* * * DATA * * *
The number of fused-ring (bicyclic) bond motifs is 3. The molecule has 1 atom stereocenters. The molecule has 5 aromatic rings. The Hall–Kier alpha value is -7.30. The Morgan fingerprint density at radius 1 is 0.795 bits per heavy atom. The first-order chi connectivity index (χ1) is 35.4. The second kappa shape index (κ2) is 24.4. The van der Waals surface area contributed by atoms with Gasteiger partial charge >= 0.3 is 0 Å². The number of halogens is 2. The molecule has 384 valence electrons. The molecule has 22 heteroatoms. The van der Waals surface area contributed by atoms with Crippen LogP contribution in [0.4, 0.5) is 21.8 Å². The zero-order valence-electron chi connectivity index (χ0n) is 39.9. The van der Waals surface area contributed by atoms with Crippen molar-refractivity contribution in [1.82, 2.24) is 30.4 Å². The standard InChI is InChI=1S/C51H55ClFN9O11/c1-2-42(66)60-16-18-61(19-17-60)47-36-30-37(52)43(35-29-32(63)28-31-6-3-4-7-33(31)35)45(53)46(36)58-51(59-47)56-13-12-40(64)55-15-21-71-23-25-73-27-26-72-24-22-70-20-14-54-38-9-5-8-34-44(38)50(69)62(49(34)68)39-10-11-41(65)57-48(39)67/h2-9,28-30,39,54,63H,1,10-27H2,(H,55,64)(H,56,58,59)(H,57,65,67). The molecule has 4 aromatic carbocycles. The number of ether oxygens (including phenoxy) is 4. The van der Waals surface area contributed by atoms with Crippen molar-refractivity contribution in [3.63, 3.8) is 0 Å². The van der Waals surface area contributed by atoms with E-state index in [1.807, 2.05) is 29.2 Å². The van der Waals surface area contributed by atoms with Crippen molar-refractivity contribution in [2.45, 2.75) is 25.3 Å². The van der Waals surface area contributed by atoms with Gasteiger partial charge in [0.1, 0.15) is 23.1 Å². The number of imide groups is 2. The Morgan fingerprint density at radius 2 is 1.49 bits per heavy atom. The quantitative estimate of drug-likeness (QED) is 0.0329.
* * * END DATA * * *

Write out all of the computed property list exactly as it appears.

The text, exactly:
The number of fused-ring (bicyclic) bond motifs is 3. The molecule has 1 atom stereocenters. The molecule has 5 aromatic rings. The Hall–Kier alpha value is -7.30. The Morgan fingerprint density at radius 1 is 0.795 bits per heavy atom. The first-order chi connectivity index (χ1) is 35.4. The second kappa shape index (κ2) is 24.4. The van der Waals surface area contributed by atoms with Gasteiger partial charge >= 0.3 is 0 Å². The number of halogens is 2. The molecule has 384 valence electrons. The molecule has 22 heteroatoms. The van der Waals surface area contributed by atoms with Crippen LogP contribution in [0.4, 0.5) is 21.8 Å². The zero-order valence-electron chi connectivity index (χ0n) is 39.9. The van der Waals surface area contributed by atoms with Crippen molar-refractivity contribution in [1.82, 2.24) is 30.4 Å². The standard InChI is InChI=1S/C51H55ClFN9O11/c1-2-42(66)60-16-18-61(19-17-60)47-36-30-37(52)43(35-29-32(63)28-31-6-3-4-7-33(31)35)45(53)46(36)58-51(59-47)56-13-12-40(64)55-15-21-71-23-25-73-27-26-72-24-22-70-20-14-54-38-9-5-8-34-44(38)50(69)62(49(34)68)39-10-11-41(65)57-48(39)67/h2-9,28-30,39,54,63H,1,10-27H2,(H,55,64)(H,56,58,59)(H,57,65,67). The molecule has 4 aromatic carbocycles. The number of ether oxygens (including phenoxy) is 4. The van der Waals surface area contributed by atoms with Crippen molar-refractivity contribution in [3.63, 3.8) is 0 Å². The van der Waals surface area contributed by atoms with E-state index in [1.807, 2.05) is 29.2 Å². The van der Waals surface area contributed by atoms with Crippen molar-refractivity contribution in [2.45, 2.75) is 25.3 Å². The van der Waals surface area contributed by atoms with Gasteiger partial charge in [0.1, 0.15) is 23.1 Å². The number of imide groups is 2. The Morgan fingerprint density at radius 2 is 1.49 bits per heavy atom. The quantitative estimate of drug-likeness (QED) is 0.0329.